Can university assessment make graduates more employable?
The Covid-19 pandemic has transformed almost every aspect of our lives. It has had a profound effect on the skills and competencies that labour markets require of graduates by accelerating the adoption of digital tools and increasing the demand for digital content. At the same time, the imperative to socially distance has made it impractical for universities to assess students using traditional methods, leading institutions to experiment with a variety of alternative assessment instruments. Nevertheless, universities can greatly enhance the employability of their graduates by strategically investing in some elements of these alternative assessment innovations.
The unseen exam was the mainstay of university assessment prior to the pandemic, and with good reason. The anonymised nature of exams creates a level playing field on which student work can be fairly evaluated. The unseen paper allows institutions to test the ability of students to apply what has been learnt to an unfamiliar context. The process of preparing for an exam teaches students to manage and retain information. The closed nature of the exam hall enables the institution to prevent collusion, personation, plagiarism, and other forms of academic misconduct. The time-limited nature of exams not only teaches students time management, but also how to cope with stress in high-pressure environments.
Despite these important advantages, a major weakness of the unseen exam is the limited relevance of the assessment mode to real-life situations. As many generations of students have wryly observed, it is difficult to think of a situation in which an employer would oblige an employee to answer pre-prepared questions in an empty room without access to any notes or other resources. For this reason, even before the pandemic, universities used presentations and reports to complement the unseen exam with assessment modes that honed skills valued in the labour market.
The demands of the labour market are constantly changing, and so are the relative importance of different skills. It is widely accepted that the pandemic has increased the premium labour markets place on digital competencies and proficiencies. So, while the ability to conduct a presentation in a boardroom remains an invaluable skill, in the post-pandemic digital economy, this skill must be complemented by the ability to simultaneously manage the live-streaming of that presentation to an online, remote audience.
The rapid pivot to digital technologies has not just affected the board room, but also the living room. There has been a seismic shift in the way that people consume content that is likely to endure after the pandemic. A recent BBC survey found that during lockdowns, UK adults spent 31 percent more time in front of a screen than in the year before. Even after the easing of lockdown measures, subscriptions to streaming services increased 71 percent from the year before. A Nielsen report found that podcast listenership in the US increased by 40 percent over the last three years, and recommends that brands invest in leveraging this medium in their marketing strategies.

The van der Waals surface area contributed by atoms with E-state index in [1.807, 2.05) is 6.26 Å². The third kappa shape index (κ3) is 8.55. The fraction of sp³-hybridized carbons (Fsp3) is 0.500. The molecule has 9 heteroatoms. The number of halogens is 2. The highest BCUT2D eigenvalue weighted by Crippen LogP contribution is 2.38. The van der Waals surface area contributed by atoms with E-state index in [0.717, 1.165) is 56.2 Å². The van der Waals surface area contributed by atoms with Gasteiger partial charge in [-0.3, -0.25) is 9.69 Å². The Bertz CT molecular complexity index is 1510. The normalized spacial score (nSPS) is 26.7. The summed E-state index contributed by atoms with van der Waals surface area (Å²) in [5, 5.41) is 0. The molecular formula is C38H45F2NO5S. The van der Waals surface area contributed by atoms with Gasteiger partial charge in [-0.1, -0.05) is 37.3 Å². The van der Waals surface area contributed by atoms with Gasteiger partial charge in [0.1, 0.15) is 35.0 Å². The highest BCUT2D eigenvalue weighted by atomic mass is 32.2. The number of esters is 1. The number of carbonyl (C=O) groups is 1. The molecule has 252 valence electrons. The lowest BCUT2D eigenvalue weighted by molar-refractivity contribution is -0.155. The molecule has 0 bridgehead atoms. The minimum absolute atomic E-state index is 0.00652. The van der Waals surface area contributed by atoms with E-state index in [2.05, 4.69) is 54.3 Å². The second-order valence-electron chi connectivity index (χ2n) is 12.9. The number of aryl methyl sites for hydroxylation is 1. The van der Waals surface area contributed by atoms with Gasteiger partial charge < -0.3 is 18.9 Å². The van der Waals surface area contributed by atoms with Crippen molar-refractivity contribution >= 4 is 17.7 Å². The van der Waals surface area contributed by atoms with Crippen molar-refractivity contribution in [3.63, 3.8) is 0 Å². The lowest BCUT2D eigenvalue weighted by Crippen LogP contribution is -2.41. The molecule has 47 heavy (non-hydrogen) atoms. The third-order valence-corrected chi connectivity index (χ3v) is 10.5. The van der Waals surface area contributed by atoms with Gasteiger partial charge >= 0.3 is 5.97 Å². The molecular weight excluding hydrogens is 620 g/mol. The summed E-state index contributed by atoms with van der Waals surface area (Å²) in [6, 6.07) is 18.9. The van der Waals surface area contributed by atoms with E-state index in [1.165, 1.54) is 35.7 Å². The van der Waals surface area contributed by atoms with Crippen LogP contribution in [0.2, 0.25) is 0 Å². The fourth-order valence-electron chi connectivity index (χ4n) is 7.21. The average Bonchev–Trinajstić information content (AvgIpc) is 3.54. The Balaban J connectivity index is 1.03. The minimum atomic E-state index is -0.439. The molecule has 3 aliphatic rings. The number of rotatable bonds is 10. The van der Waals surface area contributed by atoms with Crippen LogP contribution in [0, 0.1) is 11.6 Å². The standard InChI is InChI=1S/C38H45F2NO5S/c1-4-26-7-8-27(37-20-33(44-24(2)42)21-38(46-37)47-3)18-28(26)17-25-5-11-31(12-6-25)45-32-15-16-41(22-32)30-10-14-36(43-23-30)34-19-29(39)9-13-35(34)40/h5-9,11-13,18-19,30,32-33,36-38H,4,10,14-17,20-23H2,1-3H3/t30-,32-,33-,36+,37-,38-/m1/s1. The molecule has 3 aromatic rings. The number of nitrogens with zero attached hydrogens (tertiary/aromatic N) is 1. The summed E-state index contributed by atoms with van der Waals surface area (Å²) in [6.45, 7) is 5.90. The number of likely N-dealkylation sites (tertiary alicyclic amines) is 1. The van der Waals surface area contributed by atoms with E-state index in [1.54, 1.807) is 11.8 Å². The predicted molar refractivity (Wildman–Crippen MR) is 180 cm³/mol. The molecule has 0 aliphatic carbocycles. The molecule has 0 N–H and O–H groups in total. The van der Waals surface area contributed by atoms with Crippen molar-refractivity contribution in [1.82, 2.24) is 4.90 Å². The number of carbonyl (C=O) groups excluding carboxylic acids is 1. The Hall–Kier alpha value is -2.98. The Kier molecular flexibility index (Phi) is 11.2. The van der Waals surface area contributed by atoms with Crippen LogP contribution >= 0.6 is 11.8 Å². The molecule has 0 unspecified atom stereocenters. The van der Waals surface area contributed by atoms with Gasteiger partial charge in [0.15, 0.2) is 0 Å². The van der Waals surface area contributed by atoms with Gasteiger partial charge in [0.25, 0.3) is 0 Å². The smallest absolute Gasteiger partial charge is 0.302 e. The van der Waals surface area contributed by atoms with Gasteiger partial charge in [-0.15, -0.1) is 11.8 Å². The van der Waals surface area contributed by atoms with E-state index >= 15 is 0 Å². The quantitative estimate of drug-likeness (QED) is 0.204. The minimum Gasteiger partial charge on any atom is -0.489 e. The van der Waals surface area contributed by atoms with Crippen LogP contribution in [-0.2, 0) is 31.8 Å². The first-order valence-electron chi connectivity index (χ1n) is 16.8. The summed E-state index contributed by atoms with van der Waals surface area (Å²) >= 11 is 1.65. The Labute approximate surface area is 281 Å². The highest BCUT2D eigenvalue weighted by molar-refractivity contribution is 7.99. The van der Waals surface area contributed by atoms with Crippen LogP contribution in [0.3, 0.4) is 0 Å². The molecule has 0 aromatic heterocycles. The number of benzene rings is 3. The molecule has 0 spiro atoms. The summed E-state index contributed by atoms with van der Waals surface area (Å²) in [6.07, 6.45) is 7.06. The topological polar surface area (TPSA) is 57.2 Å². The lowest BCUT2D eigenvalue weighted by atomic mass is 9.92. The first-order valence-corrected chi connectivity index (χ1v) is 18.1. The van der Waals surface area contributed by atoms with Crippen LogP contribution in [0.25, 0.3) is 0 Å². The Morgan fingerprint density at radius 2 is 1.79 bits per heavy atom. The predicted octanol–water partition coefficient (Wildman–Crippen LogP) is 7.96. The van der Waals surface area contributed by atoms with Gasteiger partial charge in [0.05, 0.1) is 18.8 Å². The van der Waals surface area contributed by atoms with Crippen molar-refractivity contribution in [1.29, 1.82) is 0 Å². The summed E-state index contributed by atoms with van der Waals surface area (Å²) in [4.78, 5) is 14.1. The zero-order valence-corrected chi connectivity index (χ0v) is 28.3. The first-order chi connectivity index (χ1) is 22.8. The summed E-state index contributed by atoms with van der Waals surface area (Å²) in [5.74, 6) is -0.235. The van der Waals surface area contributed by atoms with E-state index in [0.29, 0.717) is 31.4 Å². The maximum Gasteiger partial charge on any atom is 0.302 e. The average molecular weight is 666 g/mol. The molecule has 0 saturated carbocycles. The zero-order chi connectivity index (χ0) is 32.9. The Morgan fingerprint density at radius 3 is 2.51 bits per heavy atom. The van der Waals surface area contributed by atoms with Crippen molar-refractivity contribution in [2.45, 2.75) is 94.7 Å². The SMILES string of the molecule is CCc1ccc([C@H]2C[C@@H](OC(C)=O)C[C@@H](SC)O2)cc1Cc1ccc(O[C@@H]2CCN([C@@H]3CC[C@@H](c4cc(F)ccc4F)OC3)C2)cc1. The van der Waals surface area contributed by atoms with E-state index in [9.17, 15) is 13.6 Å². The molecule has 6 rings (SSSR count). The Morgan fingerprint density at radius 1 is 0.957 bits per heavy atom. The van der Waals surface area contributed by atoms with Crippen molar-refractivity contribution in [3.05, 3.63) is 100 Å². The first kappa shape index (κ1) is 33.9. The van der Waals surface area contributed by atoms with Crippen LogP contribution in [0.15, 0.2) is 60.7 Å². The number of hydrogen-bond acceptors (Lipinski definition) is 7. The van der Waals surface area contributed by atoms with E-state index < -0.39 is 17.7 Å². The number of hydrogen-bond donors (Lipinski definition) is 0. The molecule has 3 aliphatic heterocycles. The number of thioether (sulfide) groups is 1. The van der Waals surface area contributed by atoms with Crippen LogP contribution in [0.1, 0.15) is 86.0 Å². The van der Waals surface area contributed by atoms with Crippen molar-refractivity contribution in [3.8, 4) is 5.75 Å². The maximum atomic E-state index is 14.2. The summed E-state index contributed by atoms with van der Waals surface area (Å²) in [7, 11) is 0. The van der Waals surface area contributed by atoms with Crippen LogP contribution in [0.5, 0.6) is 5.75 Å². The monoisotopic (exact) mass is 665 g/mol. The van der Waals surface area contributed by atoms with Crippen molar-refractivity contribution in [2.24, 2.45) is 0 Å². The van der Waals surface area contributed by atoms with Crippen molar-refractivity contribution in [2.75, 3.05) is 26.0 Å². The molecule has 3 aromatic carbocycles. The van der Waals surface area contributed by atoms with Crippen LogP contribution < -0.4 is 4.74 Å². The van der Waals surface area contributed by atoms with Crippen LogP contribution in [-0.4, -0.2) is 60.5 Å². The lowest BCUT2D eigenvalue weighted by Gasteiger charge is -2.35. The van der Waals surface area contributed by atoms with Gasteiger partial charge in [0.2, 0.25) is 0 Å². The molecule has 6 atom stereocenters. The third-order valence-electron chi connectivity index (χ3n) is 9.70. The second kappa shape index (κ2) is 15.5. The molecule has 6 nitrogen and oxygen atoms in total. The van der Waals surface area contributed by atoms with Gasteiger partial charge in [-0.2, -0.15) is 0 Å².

In light of the above, universities would do well to equip their graduates with the skills necessary to engage with these burgeoning new markets. In addition to traditional assessment modes, we should also be asking students to submit their academic work in the form of podcasts, videos and blogs, aligning our curriculum more closely to a post-pandemic digital age.
An important advantage of using these formats is the ease with which they can be leveraged by students to create a portfolio for potential employers. It is straightforward to upload a video or a podcast from an assessment to YouTube or other publicly accessible platforms in a way that can easily be highlighted on CVs and LinkedIn profiles. Universities that are early adopters of these innovative assessment modes would enable their students to differentiate their CVs in an increasingly competitive graduate labour market.
As with any innovation, the adoption of new assessment modes comes with an element of risk. The main purpose of assessment is to provide a barometer of student learning. With videos and podcasts, however, slick production technologies can have a disproportionate effect on the perceived quality of the submission. As a result, those grading will need to be vigilant to prioritise substance over style when deliberating over submissions.
In addition to teaching, another important function of a university is to push forward the frontiers of knowledge on behalf of society. Although primary research is a valuable entity in its own right, the benefit to society from that research depends on the extent to which universities engage with the public. Universities – especially public-funded ones – have an obligation to ensure the effective dissemination of their research, and the increasing use of platforms that the public are already familiar with represents an important step in that direction.
Rumours of the demise of the unseen exam are greatly exaggerated. Compared to other assessment instruments, exams provide an exceptionally reliable and robust barometer of learning. For this reason, they should remain an indispensable part of a university's assessment portfolios. But universities should leaven their degrees with other, more innovative and employment-relevant forms of assessment. Reports and presentations will continue to play an important role in business and policymaking, and so should continue to feature prominently among the array of assessments. But so should blogs, videos and podcasts, too, the prominence of which have increased dramatically in the post-pandemic digital economy.
Prof Barry Reilly is a professor of econometrics at the University of Sussex.
Dr C Rashaad Shabab is a senior lecturer of economics at the University of Sussex.